THINK AGAIN

More than 40 introspective poems and accompanying illustrations explore the complexity of close relationships. The gifted Canadian artists Lawson (Black Stars in a White Night Sky, 2008) and Morstad (Where You Came From, with Sara O’Leary, 2008) here turn away from unabashed silliness to tackle the more serious aspects of relationship building and character formation that greet children moving into their teens. Ever playful, the poet’s pithy quatrains distill relational truths to their essence—“My Dad had a mid-life crisis, quit his wife and job. / The briefest summing up suffices: / Gave himself up to his vices / Lives on beer and pizza slices”—or lightly capture the gravitas of a moment—“Sit still said her father— / Quiet said her mom: / So she sat still and quiet / As an unexploded bomb.” While the illustrator’s spare grayscale drawings curiously stitch more of a narrative thread through the volume than the poems suggest, they effectively amplify the tension they masterfully depict. An entirely rewarding combination. (Poetry. 9-14)

Pub Date: March 1, 2010

ISBN: 978-1-55453-423-4

Page Count: 64

Publisher: Kids Can

Review Posted Online: March 8, 2011

Kirkus Reviews Issue: March 1, 2010

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A MANGO-SHAPED SPACE

A young teen whose world is filled with colors and shapes that no one else sees copes with the universal and competing drives to be unique and to be utterly and totally normal. Thirteen-year-old Mia is a synesthete: her brain connects her visual and auditory systems so that when she hears, or thinks about, sounds and words, they carry with them associated colors and shapes that fill the air about her. This is a boon in many ways—she excels in history because she can remember dates by their colors—and a curse. Ever since she realized her difference, she has concealed her ability, until algebra defeats her: “Normally an x is a shiny maroon color, like a ripe cherry. But here an x has to stand for an unknown number. But I can’t make myself assign the x any other color than maroon, and there are no maroon-colored numbers. . . . I’m lost in shades of gray and want to scream in frustration.” When Mia learns that she is not alone, she begins to explore the lore and community of synesthesia, a process that disrupts her relationships with her family, friends, and even herself. In her fiction debut for children, Mass has created a memorable protagonist whose colors enhance but do not define her dreamily artistic character. The present-tense narration lends immediacy and impact to Mia’s color perceptions: “Each high-pitched meow sends Sunkist-orange coils dancing in front of me. . . . ” The narrative, however, is rather overfull of details—a crazily built house, highly idiosyncratic family members, two boy interests, a beloved sick cat—which tend to compete for the reader’s attention in much the same way as Mia’s colors. This flaw (not unusual with first novels) aside, here is a quietly unusual and promising offering. (Fiction. 9-13)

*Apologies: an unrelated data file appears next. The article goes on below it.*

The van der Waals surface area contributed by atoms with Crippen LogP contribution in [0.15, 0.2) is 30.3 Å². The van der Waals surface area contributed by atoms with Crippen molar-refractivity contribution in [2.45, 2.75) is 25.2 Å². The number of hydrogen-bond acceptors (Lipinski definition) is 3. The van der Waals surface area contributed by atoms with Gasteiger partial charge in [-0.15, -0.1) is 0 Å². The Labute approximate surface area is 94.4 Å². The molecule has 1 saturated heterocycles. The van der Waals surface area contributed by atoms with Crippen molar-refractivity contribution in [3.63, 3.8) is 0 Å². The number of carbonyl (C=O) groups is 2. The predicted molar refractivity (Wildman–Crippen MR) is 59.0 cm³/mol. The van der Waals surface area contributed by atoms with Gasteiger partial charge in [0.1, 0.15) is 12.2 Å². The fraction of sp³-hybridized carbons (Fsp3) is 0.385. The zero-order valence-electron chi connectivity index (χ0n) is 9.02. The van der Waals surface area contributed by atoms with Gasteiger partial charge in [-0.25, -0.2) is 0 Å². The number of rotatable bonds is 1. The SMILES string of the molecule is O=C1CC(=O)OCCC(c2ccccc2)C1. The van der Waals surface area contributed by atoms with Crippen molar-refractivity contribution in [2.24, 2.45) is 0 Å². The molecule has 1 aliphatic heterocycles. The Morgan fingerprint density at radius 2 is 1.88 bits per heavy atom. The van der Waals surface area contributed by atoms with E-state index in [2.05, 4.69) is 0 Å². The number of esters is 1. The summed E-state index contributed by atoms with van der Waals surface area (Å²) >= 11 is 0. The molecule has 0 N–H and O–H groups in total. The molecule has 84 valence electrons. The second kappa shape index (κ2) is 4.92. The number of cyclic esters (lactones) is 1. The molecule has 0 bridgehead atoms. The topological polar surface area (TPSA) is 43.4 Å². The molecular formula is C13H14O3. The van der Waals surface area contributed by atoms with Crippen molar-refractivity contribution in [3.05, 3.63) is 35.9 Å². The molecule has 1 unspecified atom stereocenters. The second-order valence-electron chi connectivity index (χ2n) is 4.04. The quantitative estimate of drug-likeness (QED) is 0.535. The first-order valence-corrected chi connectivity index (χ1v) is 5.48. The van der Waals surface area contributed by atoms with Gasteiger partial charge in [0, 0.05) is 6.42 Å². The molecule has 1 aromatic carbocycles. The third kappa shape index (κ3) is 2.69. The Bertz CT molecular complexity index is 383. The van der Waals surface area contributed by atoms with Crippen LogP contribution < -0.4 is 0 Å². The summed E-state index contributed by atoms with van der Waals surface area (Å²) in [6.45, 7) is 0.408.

Pub Date: April 1, 2003

ISBN: 0-316-52388-7

Page Count: 224

Publisher: Little, Brown

Review Posted Online: May 20, 2010

Kirkus Reviews Issue: March 1, 2003

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THE LOUD SILENCE OF FRANCINE GREEN

It’s 1949, and 13-year-old Francine Green lives in “the land of ‘Sit down, Francine’ and ‘Be quiet, Francine’ ” at All Saints School for Girls in Los Angeles. When she meets Sophie Bowman and her father, she’s encouraged to think about issues in the news: the atomic bomb, peace, communism and blacklisting. This is not a story about the McCarthy era so much as one about how one girl—who has been trained to be quiet and obedient by her school, family, church and culture—learns to speak up for herself. Cushman offers a fine sense of the times with such cultural references as President Truman, Hopalong Cassidy, Montgomery Clift, Lucky Strike, “duck and cover” and the Iron Curtain. The dialogue is sharp, carrying a good part of this story of friends and foes, guilt and courage—a story that ought to send readers off to find out more about McCarthy, his witch-hunt and the First Amendment. Though not a happily-ever-after tale, it dramatizes how one person can stand up to unfairness, be it in front of Senate hearings or in the classroom. (author’s note) (Fiction. 10-14)

Pub Date: Aug. 14, 2006

ISBN: 0-618-50455-9

Page Count: 240

Publisher: Clarion Books

Review Posted Online: May 20, 2010

Kirkus Reviews Issue: July 1, 2006

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